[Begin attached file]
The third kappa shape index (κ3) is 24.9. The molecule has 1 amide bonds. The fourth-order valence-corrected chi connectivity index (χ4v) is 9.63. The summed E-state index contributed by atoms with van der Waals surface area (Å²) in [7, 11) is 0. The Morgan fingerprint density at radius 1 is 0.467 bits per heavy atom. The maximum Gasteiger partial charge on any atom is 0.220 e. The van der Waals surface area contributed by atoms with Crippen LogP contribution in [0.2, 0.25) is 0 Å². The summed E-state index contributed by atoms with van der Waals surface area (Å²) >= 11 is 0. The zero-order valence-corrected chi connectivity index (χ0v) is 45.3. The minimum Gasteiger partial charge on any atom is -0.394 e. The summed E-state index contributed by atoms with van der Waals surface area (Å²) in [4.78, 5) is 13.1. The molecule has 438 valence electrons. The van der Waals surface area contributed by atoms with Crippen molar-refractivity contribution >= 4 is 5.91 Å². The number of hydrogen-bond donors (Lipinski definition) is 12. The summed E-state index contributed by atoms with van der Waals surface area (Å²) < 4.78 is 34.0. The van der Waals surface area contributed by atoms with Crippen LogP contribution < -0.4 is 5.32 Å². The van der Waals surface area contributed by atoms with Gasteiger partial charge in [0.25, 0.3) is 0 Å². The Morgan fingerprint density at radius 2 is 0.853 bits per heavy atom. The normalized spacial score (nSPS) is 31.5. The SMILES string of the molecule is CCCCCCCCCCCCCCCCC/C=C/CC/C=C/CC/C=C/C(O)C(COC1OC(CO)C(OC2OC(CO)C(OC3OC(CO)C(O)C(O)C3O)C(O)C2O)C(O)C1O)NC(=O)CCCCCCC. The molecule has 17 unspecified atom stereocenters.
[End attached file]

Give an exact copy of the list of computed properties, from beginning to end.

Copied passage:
The third kappa shape index (κ3) is 24.9. The molecule has 1 amide bonds. The fourth-order valence-corrected chi connectivity index (χ4v) is 9.63. The summed E-state index contributed by atoms with van der Waals surface area (Å²) in [7, 11) is 0. The Morgan fingerprint density at radius 1 is 0.467 bits per heavy atom. The maximum Gasteiger partial charge on any atom is 0.220 e. The van der Waals surface area contributed by atoms with Crippen LogP contribution in [0.2, 0.25) is 0 Å². The summed E-state index contributed by atoms with van der Waals surface area (Å²) >= 11 is 0. The zero-order valence-corrected chi connectivity index (χ0v) is 45.3. The minimum Gasteiger partial charge on any atom is -0.394 e. The summed E-state index contributed by atoms with van der Waals surface area (Å²) in [4.78, 5) is 13.1. The molecule has 438 valence electrons. The van der Waals surface area contributed by atoms with Crippen molar-refractivity contribution >= 4 is 5.91 Å². The number of hydrogen-bond donors (Lipinski definition) is 12. The summed E-state index contributed by atoms with van der Waals surface area (Å²) < 4.78 is 34.0. The van der Waals surface area contributed by atoms with Crippen LogP contribution < -0.4 is 5.32 Å². The van der Waals surface area contributed by atoms with Gasteiger partial charge in [0.25, 0.3) is 0 Å². The Morgan fingerprint density at radius 2 is 0.853 bits per heavy atom. The normalized spacial score (nSPS) is 31.5. The SMILES string of the molecule is CCCCCCCCCCCCCCCCC/C=C/CC/C=C/CC/C=C/C(O)C(COC1OC(CO)C(OC2OC(CO)C(OC3OC(CO)C(O)C(O)C3O)C(O)C2O)C(O)C1O)NC(=O)CCCCCCC. The molecule has 17 unspecified atom stereocenters.